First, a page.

The first and best-known Superhero of US Comic books. The character was created in the early 1930s by writer Jerry Siegel (1914-1996) and artist Joseph Shuster (1914-1992), and tagged "The Man of Steel". Based on ideas created by Philip Wylie (1902-1971) in his book Gladiator (1930; > SFE), the feature was hawked around the newspaper syndicates for several years before bought by publisher Harry Donnenfield (for $130) for publication in Action Comics #1 (1938). This story consisted of a brief introduction followed by a narrative made up of rearranged frames from the unsold newspaper version.
Born on the doomed planet Krypton, whose natives have mental and physical abilities far greater than the human, the infant Kal-El is launched towards Earth as a spectacular cataclysm destroys Krypton. He is adopted by a kindly couple, the Kents, who name him Clark. As he grows, he discovers that he can "hurdle skyscrapers, leap an eighth of a mile, run faster than a streamline train, and nothing less than a bursting shell can penetrate his skin!". His foster-parents advise him to hide his prodigious physical prowess; on their death he decides to "turn his titanic strength into channels that will benefit mankind. And so was created Superman, champion of the oppressed, the physical marvel who has sworn to devote his existence to those in need." As mild-mannered Clark Kent he works as a reporter for the Daily Planet newspaper, but dresses in a blue costume with red trunks, boots and cloak whenever he perceives a need for his remarkable abilities.
These abilities subsequently included flight and X-ray vision: indeed, he became so invulnerable that the stories became predictable and simplistic, and potentially fatal fragments of his home planet – green kryptonite – had to be introduced to provide plot variation. Various differently coloured kryptonites were added later.
From the outset, the character was enormously popular, with both daily and Sunday newspaper strips from 1939 and a radio show from 1941 (it was here that green kryptonite was first featured). The newspaper version was soon taken over by artist Wayne Boring (1916-1986), whose drawing was more accomplished than Shuster's, and the plots became more sophisticated than those in the comic books. During the 1950s Boring was also the standard illustrator of the comic books. The strip's phenomenal success continued throughout the 1940s, but declined during the 1950s, and the newspaper feature was terminated in 1967. In the comic books, however, Superman remained popular. Shuster's rather crude drawing was quickly superseded: Curt Swan, Murphy Anderson (1926- ), Neal Adams and others contributed much to the development and continued popularity of Superman, with scripts by talented writers like Alfred Bester (1913-1987), Edmond Hamilton (1904-1977), Henry Kuttner and Manly Wade Wellman.
The difficulty of maintaining a high level of plot originality with so eminently invincible a character was a perennial problem. Super-Villains whose powers matched Superman's had to be introduced; writer/editor Mort Weisinger (1915-1978) created the mad scientist Lex Luthor, the weird and surreal Mr Mxyztplk (later Mxyzptlk), and other eccentric adversaries. Striving to retain reader interest, the feature became increasingly implausible during the 1970s, leading ultimately to Frank Miller's lampoon of Superman in his Batman graphic novel The Dark Knight Returns (graph 1986). Publishers DC Comics determined to rationalize Superman, doing so first in Crisis on Infinite Earths (#1-#12 1985-1986) written by Marv Wolfman (1946- ), and subsequently with a complete overhaul of the character by writer/artist John Byrne (1950- ) beginning in Adventures of Superman #424 (1987), in which finite limits were set upon Superman's powers and abilities: he could no longer Time Travel or go at the speed of light, nor survive in space longer than he could hold his breath. The ploy worked, largely through Byrne's originality and attractive drawing, and the announcement of Superman's engagement to long-time girlfriend Lois Lane (who finally twigged Clark's secret identity in 1990) was made much of in DC's publicity. This storyline did not, however, end as expected at the altar, but in the death of Superman (in Man of Steel #18 1993), with a further surge of publicity. A free memorial armband was included in Superman Vol II #75 (1993) along with a clipping from the Daily Planet. All DC's superheroes went into mourning in a crossover storyline, "Death of a Friend". Superman titles were suspended until later that year, when "Reign of the Supermen" began in Adventures of Superman #500, culminating in the return of the "Last Son of Krypton" in Superman Vol II #82 (1993). Superman, haunted by memories of his own death, obsessively pursues his killer, Doomsday, in the mini-series Superman/Doomsday: Hunter/Prey (#1-#3 1994).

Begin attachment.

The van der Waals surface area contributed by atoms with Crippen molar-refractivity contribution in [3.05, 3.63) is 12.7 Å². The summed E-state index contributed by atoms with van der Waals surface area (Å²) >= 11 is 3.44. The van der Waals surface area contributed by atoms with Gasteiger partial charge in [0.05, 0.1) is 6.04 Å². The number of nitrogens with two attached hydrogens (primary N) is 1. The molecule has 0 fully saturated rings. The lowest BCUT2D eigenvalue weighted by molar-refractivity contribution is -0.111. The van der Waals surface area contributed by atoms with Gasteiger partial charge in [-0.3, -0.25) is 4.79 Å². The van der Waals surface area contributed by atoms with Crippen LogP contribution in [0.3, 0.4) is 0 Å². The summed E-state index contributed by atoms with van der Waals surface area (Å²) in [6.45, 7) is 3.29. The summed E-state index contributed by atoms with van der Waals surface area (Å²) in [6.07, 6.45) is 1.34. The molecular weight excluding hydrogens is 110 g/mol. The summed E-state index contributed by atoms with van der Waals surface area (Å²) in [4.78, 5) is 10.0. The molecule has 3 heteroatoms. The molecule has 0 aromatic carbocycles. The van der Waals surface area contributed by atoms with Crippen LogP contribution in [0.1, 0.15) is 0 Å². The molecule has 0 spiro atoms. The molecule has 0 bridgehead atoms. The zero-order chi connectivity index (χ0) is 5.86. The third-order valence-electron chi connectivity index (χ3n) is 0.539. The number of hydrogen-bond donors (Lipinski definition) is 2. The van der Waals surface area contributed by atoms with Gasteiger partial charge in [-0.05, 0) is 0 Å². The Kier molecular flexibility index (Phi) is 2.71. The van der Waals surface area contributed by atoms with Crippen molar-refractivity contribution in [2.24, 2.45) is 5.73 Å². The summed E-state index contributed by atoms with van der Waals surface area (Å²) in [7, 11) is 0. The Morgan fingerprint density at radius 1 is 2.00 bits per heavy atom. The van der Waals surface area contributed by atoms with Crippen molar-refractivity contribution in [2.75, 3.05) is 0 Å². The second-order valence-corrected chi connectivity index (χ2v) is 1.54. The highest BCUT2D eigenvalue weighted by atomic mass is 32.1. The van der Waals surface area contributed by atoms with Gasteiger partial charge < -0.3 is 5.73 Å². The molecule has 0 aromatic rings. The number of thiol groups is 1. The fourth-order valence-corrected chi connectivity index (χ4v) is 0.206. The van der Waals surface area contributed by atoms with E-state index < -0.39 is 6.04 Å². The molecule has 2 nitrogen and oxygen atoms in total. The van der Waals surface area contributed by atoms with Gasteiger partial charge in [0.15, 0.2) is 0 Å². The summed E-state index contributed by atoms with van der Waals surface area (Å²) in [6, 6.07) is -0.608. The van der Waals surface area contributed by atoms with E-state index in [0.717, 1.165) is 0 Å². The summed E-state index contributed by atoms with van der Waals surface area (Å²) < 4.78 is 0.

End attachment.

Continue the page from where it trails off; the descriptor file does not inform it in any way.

DC has succeeded in retaining reader interest in Superman against what must be recognized as considerable odds. Despite the vast profits they had harvested, however, it was not until 1975 that they were finally persuaded to pay creators Siegel and Shuster (the latter by then blind and the former working as a clerk-typist) an annual stipend. The creators' names must now appear on every Superman story. [RT]
Due to production errors the entry fails to mention the iconic figures of Jimmy Olsen and Perry White as well as Superman's extensively chronicled adventures as Superboy, his longstanding partnership with Batman, and his increasingly important membership in the Justice League.
- The Encyclopedia of Science Fiction: Philip Wylie.